Prices farmers received for their commodities fell 15.7 per cent in September 2009 from the same month a year earlier, as both the crops index and the livestock and animal products index declined, according to Statistics Canada.
The prices producers received for crops in September were 17.2 per cent lower compared with September 2008, the federal statistics agency said in a release Thursday.
The decline in the crops index was due to decreases recorded by all commodities except fruit and potatoes. This marks the 10th year-over-year decrease for the crops index. Before the slide, crop prices had recorded year-over-year increases from September 2006 until October 2008, when world grain and oilseed supplies were replenished by record harvests.
Potato prices in September were 4.5 per cent above those of September 2008. North American potato production this fall was 2.4 per cent above last year; however, this crop was the third smallest since 2001.
The prices producers received for livestock and animal products in September were down 10 per cent compared with September 2008. Decreases were recorded for all commodities. Hog and cattle prices have been affected by the U.S. government’s mandatory country-of-origin labeling (COOL) legislation, concerns about the H1N1 flu virus and lower demand driven by the economic situation.
On a month-to-month basis, the total index (1997=100) decreased from 110.8 in August to 104.0 in September.
The total crops index was down 8.8 per cent in September compared with the August index, as prices for all commodities except fruit and vegetables were lower. The potato index (down 17.1 per cent) and the grains index (down 14.3 per cent) recorded the largest drops.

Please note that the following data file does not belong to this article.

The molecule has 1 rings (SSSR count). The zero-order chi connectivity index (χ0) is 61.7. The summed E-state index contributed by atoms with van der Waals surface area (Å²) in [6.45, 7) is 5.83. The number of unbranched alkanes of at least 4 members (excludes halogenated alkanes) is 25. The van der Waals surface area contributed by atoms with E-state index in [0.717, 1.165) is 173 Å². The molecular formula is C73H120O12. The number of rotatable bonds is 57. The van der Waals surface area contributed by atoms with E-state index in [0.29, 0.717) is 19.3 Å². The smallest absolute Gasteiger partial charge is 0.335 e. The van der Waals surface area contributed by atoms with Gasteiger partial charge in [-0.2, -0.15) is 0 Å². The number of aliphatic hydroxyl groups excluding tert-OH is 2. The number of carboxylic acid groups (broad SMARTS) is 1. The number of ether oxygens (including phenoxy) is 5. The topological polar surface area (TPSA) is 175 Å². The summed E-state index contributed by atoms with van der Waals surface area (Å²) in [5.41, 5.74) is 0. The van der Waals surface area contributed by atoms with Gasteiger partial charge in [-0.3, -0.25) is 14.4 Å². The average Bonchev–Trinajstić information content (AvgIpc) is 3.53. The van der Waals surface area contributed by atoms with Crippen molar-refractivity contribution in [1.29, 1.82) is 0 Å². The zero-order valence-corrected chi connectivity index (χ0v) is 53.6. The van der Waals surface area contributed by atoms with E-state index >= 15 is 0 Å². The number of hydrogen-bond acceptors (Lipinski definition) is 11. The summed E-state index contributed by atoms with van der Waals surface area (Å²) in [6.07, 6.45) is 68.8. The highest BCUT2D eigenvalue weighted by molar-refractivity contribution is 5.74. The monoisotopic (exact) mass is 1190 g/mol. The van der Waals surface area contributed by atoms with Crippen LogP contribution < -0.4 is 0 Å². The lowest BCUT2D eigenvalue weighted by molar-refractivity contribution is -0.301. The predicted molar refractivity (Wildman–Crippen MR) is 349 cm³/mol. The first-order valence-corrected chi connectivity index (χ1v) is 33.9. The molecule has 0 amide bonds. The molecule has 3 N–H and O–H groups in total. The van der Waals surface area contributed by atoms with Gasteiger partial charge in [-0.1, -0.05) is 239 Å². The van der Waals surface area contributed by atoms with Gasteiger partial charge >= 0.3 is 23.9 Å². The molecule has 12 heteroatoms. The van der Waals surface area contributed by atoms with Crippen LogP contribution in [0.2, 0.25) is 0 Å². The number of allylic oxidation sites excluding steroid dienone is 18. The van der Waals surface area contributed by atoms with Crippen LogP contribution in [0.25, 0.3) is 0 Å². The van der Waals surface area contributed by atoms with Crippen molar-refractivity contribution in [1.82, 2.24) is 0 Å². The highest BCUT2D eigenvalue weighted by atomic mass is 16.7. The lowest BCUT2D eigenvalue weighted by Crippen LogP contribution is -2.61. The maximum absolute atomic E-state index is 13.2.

After the challenging 2009 summer growing season, the much-needed dry and mild weather in September boosted crop development and helped the harvest progress. At the beginning of September, Canadian producers reported higher yields for most crops than those reported in the preliminary production survey taken at the end of July. Canadian and international production reports continue to increase expected production and subsequent supply of grains and oilseeds for this new crop year.
The overall livestock and animal products index remained unchanged from August, at 99.4.
Note: The growth rate of the total Farm Product Price Index (FPPI) is not a weighted average of the growth rates of its crop and livestock components. The growth rate of the total FPPI is derived from a weighted average of the component indices using a different set of weights in consecutive months. Given this, the growth rate of the composite FPPI can lie outside the growth rate of the components.